Assembly (CLI)

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Defined by Microsoft for use in recent versions of Windows, an assembly in the Common Language Infrastructure (CLI) is a compiled code library used for deployment, versioning, and security. There are two types: process assemblies (EXE) and library assemblies (DLL). A process assembly represents a process that will use classes defined in library assemblies. CLI assemblies contain code in CIL, which is usually generated from a CLI language, and then compiled into machine language at run time by the just-in-time compiler. In the .NET Framework implementation, this compiler is part of the Common Language Runtime (CLR).

An assembly can consist of one or more files. Code files are called modules. An assembly can contain more than one code module. And since it is possible to use different languages to create code modules, it is technically possible to use several different languages to create an assembly. Visual Studio however does not support using different languages in one assembly.

Assembly names

The name of an assembly consists of four parts

  1. The short name. On Windows this is the name of the Portable Executable (PE) file without the extension.
  2. The culture. This is an RFC 1766 identifier of the locale for the assembly. In general, library and process assemblies should be culture neutral; the culture should only be used for satellite assemblies.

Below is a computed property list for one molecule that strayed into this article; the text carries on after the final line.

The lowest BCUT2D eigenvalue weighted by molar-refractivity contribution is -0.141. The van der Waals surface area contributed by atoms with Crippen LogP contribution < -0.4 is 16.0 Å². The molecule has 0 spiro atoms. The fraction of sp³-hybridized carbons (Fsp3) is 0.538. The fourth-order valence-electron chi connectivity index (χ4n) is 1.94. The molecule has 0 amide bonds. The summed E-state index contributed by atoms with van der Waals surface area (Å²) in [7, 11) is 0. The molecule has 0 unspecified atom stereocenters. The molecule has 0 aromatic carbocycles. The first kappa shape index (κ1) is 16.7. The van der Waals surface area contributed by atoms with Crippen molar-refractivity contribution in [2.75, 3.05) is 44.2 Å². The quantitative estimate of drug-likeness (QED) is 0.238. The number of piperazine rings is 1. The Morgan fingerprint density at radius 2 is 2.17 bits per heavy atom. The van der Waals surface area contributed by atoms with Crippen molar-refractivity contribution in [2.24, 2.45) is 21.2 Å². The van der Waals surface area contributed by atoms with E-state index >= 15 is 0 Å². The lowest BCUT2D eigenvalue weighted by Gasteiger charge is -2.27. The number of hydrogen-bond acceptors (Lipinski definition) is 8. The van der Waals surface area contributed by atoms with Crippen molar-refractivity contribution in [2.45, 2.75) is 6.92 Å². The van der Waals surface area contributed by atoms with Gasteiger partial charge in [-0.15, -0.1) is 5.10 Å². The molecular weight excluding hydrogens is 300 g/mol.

3. The version. This is a dotted number made up of four values — major, minor, build and revision.
  4. A public key token. This is a 64-bit hash of the public key that corresponds to the private key used to sign[1] the assembly. A signed assembly is said to have a strong name.

The public key token is used to make the assembly name unique. Thus, two strong named assemblies can have the same PE file name and yet the CLI will recognize them as different assemblies. The Windows file system (FAT32 and NTFS) only recognizes the PE file name, so two assemblies with the same PE file name (but different culture, version or public key token) cannot exist in the same Windows folder. To solve this issue, the CLI introduces the GAC (Global Assembly Cache) that is treated as a single folder by run-time, but is actually implemented using nested file system folders.

To prevent spoofing attacks, where a cracker would try to pass off an assembly appearing as something else, the assembly is signed with a private key. The developer of the intended assembly keeps the private key secret, so a cracker cannot have access to it nor simply guess it. Thus the cracker cannot make his assembly impersonate something else, lacking the possibility to sign it correctly after the change. Signing the assembly involves taking a hash of important parts of the assembly and then encrypting the hash with the private key. The signed hash is stored in the assembly along with the public key. The public key will decrypt the signed hash. When the CLR loads a strongly named assembly it will generate a hash from the assembly and then compare this with the decrypted hash. If the comparison succeeds then it means that the public key in the file (and hence the public key token) is associated with the private key used to sign the assembly. This will mean that the public key in the assembly is the public key of the assembly publisher and hence a spoofing attack is prevented.